In applauding these developments in the Bills there are some concerns which County Donegal Vocational Education Committee and I must express and which I hope the Minister, when she comes to sum up, may be able to alleviate. If not we might come to some conclusions on Committee Stage. In my county the vocational education committee have played a distinguished and distinctive role in the development of two colleges over a period of 24 years. I refer to the Donogh O'Malley Regional Technical College in Letterkenny and the Hotel and Catering College in Killybegs. These colleges are situated 45 miles apart. The genesis, disciplines, orientation and focus of both colleges are quite distinctive and  very different. The disciplines within the regional technical college in Letterkenny are business studies, design, engineering and science while the hotel and catering college established by County Donegal Vocational Education Committee in 1967 has benefited from a single focus of providing training for the hotel and catering industry.
Under the County Donegal Vocational Education Committee the regional technical college has doubled its numbers and expanded rapidly with the provision of additional courses and has branched out into several satellite developments. There have been four such developments. We have what is known as the RTITC which provides information technology for the region. We have also had the honour of being allocated the star programme, with European Community moneys, in a joint venture with Telecom Éireann. This development has put County Donegal on the map and has helped to diminish the effects of peripherality which the industries of County Donegal and the north-west region suffer from.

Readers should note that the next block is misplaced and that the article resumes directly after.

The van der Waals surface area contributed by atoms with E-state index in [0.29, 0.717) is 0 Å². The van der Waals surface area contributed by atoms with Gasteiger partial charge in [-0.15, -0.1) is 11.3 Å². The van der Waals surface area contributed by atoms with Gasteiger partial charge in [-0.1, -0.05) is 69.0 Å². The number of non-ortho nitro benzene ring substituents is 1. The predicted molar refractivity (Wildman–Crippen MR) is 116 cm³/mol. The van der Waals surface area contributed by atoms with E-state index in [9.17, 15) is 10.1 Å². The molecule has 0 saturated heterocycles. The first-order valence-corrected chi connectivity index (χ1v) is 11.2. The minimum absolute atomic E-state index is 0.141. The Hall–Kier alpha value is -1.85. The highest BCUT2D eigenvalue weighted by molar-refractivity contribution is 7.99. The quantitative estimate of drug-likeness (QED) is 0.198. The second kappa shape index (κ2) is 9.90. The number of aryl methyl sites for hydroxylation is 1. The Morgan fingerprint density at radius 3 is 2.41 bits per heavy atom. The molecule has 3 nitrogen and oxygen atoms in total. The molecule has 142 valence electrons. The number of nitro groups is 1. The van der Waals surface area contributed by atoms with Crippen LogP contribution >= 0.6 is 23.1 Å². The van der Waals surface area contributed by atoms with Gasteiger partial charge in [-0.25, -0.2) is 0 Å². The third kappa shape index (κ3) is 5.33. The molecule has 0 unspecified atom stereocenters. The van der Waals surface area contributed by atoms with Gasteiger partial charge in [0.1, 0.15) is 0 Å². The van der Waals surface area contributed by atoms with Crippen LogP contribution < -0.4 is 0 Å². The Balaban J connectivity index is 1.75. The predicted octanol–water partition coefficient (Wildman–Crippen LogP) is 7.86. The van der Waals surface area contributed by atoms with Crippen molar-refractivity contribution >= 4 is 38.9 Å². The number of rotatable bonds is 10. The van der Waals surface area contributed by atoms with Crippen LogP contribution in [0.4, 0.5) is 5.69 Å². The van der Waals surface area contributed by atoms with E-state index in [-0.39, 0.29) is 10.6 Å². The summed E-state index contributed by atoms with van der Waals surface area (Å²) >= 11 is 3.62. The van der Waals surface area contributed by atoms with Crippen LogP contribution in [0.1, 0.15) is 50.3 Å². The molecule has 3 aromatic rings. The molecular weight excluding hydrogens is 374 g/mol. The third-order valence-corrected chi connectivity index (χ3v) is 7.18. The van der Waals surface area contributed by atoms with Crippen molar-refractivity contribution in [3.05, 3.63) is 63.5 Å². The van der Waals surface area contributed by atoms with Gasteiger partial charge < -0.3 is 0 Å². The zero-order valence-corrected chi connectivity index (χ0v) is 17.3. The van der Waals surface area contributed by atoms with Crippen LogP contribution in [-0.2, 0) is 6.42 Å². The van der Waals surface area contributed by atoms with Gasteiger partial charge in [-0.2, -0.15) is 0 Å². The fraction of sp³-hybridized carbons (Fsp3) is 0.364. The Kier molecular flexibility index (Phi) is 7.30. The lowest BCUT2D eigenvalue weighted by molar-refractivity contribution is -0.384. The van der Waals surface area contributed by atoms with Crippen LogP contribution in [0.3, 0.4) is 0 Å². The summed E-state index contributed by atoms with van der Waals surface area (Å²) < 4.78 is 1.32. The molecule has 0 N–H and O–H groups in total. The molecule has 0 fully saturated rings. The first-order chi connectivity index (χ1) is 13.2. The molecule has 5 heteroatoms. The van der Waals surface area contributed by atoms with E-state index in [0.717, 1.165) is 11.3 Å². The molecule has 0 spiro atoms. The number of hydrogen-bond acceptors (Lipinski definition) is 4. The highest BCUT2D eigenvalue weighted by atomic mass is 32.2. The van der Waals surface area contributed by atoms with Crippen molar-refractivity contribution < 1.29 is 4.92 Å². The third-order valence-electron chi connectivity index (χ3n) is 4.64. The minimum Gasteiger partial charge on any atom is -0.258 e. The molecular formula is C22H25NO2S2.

We also have the Community Development Institute in Letterkenny which has been very successful in encouraging local communities to become more self-sufficient. There have been a number of very successful developments. At Convoy where the Woollen Mills have been closed down, the Community Development Institute have helped many of the workers to start up again and provide employment for themselves. The CRISP programme, the new Border region programme which is being funded in part by the European Community and the IFI, has also been nurtured by the Community Development Institute. In the next week or so we will be announcing another development under the CRISP programme at Pettigo.
The incubator units set up on regional technical college lands beside the existing building in a joint programme initiated by the college board of management and the Industrial Development Authority  form the third part of the satellite programme. Indeed, we have now commenced another programme with EOLAS. These incubator units, although they are not being utilised to the full in the region as yet, will be of tremendous benefit to small industries who would like to carry out some preparatory work to see if they could take off in the industrial sphere during the next few years. In Killybegs we also have the quality assurance laboratory which works very well with the fishing industry in the area. We were delighted that the vocational education committee, regional technical college and the Department of the Marine set up such a laboratory which has been welcomed by the fishing industry. It is hoped that we can progress beyond the fishing industry to food, mainly with the agricultural sector, in Donegal. All these developments under the umbrella of the regional technical college in Letterkenny were initiated by Donegal Vocational Education Committee. The thought process, push and nurturing were as a result of the efforts of the members of the vocational education committee and boards of management. It is feared that the tremendous work carried out over the last number of years by Donegal Vocational Education Committee will now be lost or centralised in Marlborough Street.